Matthew Jukes was at the WineGB trade tasting event which featured a handful of extraordinary Pinots.
I tasted every single wine at the WineGB event in September. After a restorative visit to my dentist, thanks to the plethora of sparkling wines and their bristling acidity, my palate has finally calmed.
I very much enjoyed re-reading my tasting notes, and it occurred to me that while the room was stuffed with sparkling wines, there were a handful of extraordinary Pinots featured, too.
So, opposite there are three exceptional wines for your perusal. In addition, to this impeccable trio, there were two others worthy of a mention on this side of the fold. I have featured both the 2016 and 2018 vintages of Gusbourne Pinot Noir in Vineyard, and the 2019 vintage is another superb release.
It is interesting that while the Gusbourne aura is present in every wine, they are all subtly different. This is both a vintage issue and a gradual evolution of style, identity, and freedom of expression. I can see this augmentation in overall quality happening across many wineries and their wines, which is hugely encouraging. 2019 Whitehall Vineyard Pinot Noir featured this time last year in this column, and I was thrilled to taste this wine again, and it looked even more refined and resonant on the palate.
No two Pinots are the same, and while one could have easily lumped many of them together five years ago as unripe, green, raw and lacking in flesh, today the wines, for the most part, are perfumed, textural, rewarding and complete.
What I find most compelling is that the vineyards are now starting to find their voices. The most successful wines are made from those plots of land where the viticulture teams and winemakers are learning their language and translating this into fluent, seamless and rewarding wines in the bottle. The three wines overleaf could not be more different in flavour, but they show the variety and excellence that we are seeing with increasing regularity on our shelves. They are all superb value for money, too!
I describe wines with quiet mid-palates as doughnuts – round with a hole in the middle. While this might be somewhat of a misleading time-saving tasting note, I actually wrote the word doughnut about this wine, too, but this time it was accompanied by the word ‘filled’!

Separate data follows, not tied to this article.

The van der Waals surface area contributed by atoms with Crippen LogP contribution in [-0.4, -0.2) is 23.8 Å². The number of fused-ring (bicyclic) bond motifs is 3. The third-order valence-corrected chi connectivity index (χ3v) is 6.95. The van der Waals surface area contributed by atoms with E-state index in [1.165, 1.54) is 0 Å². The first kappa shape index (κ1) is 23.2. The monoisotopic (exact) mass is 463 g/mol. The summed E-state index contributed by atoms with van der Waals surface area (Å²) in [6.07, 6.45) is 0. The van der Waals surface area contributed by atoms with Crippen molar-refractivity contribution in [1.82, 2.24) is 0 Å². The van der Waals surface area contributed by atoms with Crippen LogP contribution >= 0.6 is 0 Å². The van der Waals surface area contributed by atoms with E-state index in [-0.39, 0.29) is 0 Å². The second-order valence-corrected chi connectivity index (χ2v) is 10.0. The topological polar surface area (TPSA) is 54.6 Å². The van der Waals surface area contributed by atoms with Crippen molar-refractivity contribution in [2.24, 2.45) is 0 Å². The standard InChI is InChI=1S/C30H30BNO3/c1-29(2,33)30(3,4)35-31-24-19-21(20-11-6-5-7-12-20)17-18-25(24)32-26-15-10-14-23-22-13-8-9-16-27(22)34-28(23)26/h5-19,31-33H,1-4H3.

All too often, English Pinot Noir starts with endeavour and then it slumps in the middle before coming back bravely on the finish.
In 2020, Simpsons made the most complete and spherical Pinot to date, and I am delighted to report that the Rabbit Hole has no hole. The oak is discreet (four months in two-year-old French), and this allows the silky-smooth, darkly-hued Pinot fruit to shine. This is a glossy wine with genuine depth, but unwanted astringency or drying tannin does not accompany this extra effort made on the mid-palate. RHPN is an exemplary wine, and while I like the Chardy (in particular Gravel Castle) and the Meunier Rosé, the future is very bright for this single-vineyard Pinot Noir because, in 2020, it finally showed us a glimpse of its true potential.
Guy Howard, owner of Giffords Hall Vineyard in Suffolk, died in December 2019, aged 62, following a short illness. Do search the Vineyard magazine archive for a lovely piece about Guy.
I can only imagine the bewilderment coupled with sadness that Linda Howard felt when she returned to the winery, presented with a mass of tanks and barrels of wine. Linda and her consultant Loic meticulously went through the records and pieced together the contents of the cellar and winery at Giffords Hall.
There was one anomaly – a tank of 2018 Pinot (possibly with some Rondo in the mix) with a rather impressive alcohol level, and so they bottled it and labelled it with Guy’s birth and death years in Roman numerals. As Linda said, ‘he might have liked that’.
Their girls immediately gave this wine the nickname ‘Love and Kisses’, and when you look at these numerals on the label, that is what your brain reads, and your lips whisper. Guy’s great ambition was to make ‘an acceptable’ English red. This wine is far from acceptable – it is outstanding. It is made with love and passion, and it has the most wonderful code name imaginable. Act quick to grab some of this superb 2018, but do not despair if it sells out soon because a 2020 vintage is on its way.
I am thrilled to announce that this is a world-first review of 2020 Trouble Everyday Pinot Noir, and this is also the first time that Sergio and Lynsey Verrillo have revealed their label artwork for this fantastic wine.
Made from organic fruit and more resonant and arresting on the nose than any other still wine on the day in the Lindley Hall, this is a slice of freestyle genius, and it will appeal to lovers of both classical and avant-garde Pinots. Heady and mesmerising initially and then tender and all-pervading on the palate, this is a fabulously balanced and intricately assembled wine, and it sings on the senses. Watch out for a 2018 Pinot Noir Reserve (£35.00) released at the end of October, too. While this wine is still a baby, it further ramps up the tension and drama over a core of lusty, ripe 2018 fruit.